MAX14870 Single Brushed DC Motor Driver Carrier only delivers 800mA?

I am trying to run a 12v motor ( with a stall current of 1.4A from a 5A lab power supply at 12v via a (which uses the MAX14870 chip).

The motor just buzzes and a fault is indicated. I’m confident of the entire setup because it works for a much lighter motor. It also works if I limit the current from the supply to about 800mA.

It appears to me that these boards/chips can really only cope with a fraction of what it says on the datasheet, apparently around 800mA.


The 1.7 A continuous current rating we specify on the product page is based our actual characterizations of the performance of the board, and the over-current threshold of the driver should be at least 6 A (as specified by the datasheet), so I suspect something about your setup is not behaving the way you think it is. The most likely explanation would be that your motor actually has a stall current well above 1.4 A (which seems very low for a motor of that size). Can you try powering your motor directly from your power supply and measure the stall current at a much lower voltage (e.g. 1 V)?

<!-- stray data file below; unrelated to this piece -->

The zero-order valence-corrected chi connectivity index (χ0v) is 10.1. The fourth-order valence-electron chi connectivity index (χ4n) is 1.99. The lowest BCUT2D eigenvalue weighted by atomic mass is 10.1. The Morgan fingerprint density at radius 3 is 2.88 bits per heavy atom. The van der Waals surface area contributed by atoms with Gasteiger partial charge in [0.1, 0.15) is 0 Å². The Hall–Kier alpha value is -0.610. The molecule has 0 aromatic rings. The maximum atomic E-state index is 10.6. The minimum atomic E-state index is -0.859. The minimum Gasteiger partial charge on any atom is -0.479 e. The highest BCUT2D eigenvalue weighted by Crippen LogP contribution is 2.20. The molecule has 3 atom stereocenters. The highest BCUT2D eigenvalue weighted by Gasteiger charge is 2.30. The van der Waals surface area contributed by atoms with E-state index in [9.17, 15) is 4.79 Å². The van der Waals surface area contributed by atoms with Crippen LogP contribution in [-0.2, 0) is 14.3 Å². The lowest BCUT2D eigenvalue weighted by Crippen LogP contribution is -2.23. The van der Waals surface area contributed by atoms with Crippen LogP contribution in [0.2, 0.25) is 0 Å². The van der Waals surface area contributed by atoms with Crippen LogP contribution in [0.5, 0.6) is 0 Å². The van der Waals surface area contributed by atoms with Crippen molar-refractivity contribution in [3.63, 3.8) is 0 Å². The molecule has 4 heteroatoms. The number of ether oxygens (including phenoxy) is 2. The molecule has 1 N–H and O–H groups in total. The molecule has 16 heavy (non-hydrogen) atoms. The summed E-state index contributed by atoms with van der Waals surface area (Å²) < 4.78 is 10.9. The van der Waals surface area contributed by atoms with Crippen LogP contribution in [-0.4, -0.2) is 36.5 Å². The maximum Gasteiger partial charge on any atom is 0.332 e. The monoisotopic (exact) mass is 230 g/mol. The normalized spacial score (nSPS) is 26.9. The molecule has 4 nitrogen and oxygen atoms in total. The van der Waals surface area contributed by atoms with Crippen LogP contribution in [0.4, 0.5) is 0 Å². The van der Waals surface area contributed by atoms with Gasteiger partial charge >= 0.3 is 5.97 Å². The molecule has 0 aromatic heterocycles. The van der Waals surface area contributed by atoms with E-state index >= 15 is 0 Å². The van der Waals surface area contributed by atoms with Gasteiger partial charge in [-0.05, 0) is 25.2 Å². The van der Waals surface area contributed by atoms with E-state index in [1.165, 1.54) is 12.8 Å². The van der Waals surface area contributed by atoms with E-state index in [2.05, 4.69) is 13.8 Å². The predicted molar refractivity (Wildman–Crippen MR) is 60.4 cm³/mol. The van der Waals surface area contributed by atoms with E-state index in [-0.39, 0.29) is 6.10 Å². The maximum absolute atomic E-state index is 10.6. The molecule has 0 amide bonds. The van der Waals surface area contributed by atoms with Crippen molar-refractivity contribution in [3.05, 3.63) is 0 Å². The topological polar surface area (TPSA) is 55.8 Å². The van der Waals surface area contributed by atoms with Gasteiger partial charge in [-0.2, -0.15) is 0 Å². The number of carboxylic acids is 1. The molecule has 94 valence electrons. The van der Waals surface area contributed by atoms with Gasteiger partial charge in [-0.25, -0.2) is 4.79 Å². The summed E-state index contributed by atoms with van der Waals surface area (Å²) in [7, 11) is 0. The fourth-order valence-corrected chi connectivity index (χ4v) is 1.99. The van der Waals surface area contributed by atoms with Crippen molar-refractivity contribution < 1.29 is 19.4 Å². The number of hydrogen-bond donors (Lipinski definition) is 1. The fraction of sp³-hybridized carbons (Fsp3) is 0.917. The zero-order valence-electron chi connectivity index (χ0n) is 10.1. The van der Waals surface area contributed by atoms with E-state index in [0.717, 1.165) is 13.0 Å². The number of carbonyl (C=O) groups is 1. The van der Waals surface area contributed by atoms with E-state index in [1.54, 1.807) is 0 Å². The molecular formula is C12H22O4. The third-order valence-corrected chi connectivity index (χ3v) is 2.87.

- Patrick

Hi Patrick

Thanks for the quick reply.

I did the test with the same 5A supply I used before with the current limit set to max (i.e. deliver 5A). I’m assuming to measure the stall current you literally stall the motor; if that is the case then:
1v: 80mA
4v: 410mA
8v: 780mA
12v: 1.4A

This is consistent with the (somewhat limited) data I have for the motor. Actually I measured at 1v intervals, but its roughly linear so I didn’t list them all.

I shouldn’t get anywhere near the 6A you mention. My supply is rated at 5A but I had it limited to 2A or less for the test.

Can you post some pictures of your setup and tell me how you are testing the driver? Also, how are you measuring the nFAULT pin?

- Patrick

Hi Patrick

I’m going to stop investigating this now; I have found an alternate motor driver which seems to work nicely.

Thanks for your assistance though.